According to David Brooks writing for the New York Times in an article titled, The Great Affluence Fallacy, “Antisthenes, a Greek cynic philosopher, is cited as one of the first to equate effort with goodness and virtue. He coined the original workaholic paradigm. Antisthenes,

  • Had no feeling for celebration.
  • Was a-musical.
  • Felt no responsiveness to Eros (he said he “would like to kill Aphrodite”)

Mr. Brooks goes on to say, “Leisure does not mean what it once meant. The word leisure came from a Greek word translated into Latin as the word we now use for school. We have lost the meaning of leisure in our rush to perfect our work.”

What’s replaced our traditional idea of leisure is vocation. Our vacations are mild repetitions of our vocations.

Flying back from Denver to Tulsa I glanced over and noticed that Karen was reading a historical book of Summit county Colorado which includes Breckenridge, Silverthorne, and Frisco. Karen is practicing the way of classical leisure, slowing down long enough to learn about the places that we visit.

My daughter and her husband live in the Lohi section of Denver. They are house sitting for a young lady who is spending several months in India training in yoga. They maintain the row style shotgun duplex with a backyard a bit larger than a ping-pong table, in return for lodging and they are also surrogate parents to a couple of rescue dogs, Sunny, a small wispy female, and Trout, a spunky young male. Twice a day, the dogs are walked, and when the leash is in hand and the door knob turns, they growl and turn on each other in a flurry of fur as they engage in a little WWF dog fighting.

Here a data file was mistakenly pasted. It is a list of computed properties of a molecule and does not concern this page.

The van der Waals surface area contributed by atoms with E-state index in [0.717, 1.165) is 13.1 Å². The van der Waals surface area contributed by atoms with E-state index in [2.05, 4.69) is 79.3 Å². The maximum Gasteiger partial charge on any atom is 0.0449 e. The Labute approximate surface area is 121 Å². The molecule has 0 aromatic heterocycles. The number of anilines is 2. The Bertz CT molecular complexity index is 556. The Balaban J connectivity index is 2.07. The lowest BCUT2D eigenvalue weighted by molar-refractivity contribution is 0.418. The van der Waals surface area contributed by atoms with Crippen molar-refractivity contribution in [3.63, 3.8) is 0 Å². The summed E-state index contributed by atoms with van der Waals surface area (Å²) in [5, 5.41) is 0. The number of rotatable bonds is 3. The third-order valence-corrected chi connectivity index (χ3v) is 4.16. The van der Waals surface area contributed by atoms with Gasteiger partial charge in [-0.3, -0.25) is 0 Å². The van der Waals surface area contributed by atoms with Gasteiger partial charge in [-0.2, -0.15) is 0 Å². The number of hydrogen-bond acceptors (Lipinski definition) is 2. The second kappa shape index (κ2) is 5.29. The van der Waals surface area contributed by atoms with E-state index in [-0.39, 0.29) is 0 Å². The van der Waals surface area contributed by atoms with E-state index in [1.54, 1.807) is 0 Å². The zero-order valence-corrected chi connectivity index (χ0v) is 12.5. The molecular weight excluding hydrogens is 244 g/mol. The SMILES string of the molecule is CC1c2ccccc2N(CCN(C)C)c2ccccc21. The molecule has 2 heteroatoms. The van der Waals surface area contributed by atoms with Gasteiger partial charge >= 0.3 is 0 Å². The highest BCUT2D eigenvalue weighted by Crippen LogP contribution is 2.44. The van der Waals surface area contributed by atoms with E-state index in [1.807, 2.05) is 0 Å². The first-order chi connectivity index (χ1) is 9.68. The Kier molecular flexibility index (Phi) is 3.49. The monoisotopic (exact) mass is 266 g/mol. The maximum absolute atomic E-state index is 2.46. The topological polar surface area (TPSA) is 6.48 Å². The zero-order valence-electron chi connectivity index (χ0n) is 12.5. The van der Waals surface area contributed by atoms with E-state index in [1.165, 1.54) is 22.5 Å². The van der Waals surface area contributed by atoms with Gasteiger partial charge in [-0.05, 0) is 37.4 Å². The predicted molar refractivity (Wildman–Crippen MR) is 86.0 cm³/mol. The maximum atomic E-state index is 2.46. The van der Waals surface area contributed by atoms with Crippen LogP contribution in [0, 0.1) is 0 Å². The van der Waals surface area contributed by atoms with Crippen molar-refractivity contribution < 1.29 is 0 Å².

Lohi (lower highlands) is an eclectic neighborhood with top shelf restaurants like Root Down, Spuntino, Linger, and the Gallop Cafe. Around the corner is the American Cultures Kombucha Taproom where we enjoyed a sampler of teas with names like Happy Leaf and Rowdy Mermaid. There is a sense here of what John Denver sang about nearly 50 years ago, the Rocky Mountain high of friends sitting around a campfire looking at the Perseid meteor showers on a moonless, cloudless night.

There are churches next to funky bistros and many used bookstores in this lovely old neighborhood with a history going back to the Arapahoe, Shoshones, and Utes, living along the banks of the Platte River hundreds of years ago. Living in the Highlands today is like living atop an archaeological tel, the geography is littered with events and names and people and places.

After the Arapahoe and Shoshone and Utes, the Italians and German and Latinos came. The old churches, Our Lady of Mount Carmel and Saint Patrick’s, are beautiful and have absolutely no parking. You park on the street, as best you can. I became adept at parallel parking a Chevy Suburban in this neighborhood which should qualify me for a CDL. There are layers upon layers of history here, new layers added each generation. Now, this neighborhood is experiencing gentrification and is a mixture of Frank Capra’s It’s a Wonderful Life  and Jack Kerouac’s On the Road with a splash of Sixties tie dye and Nineties grunge.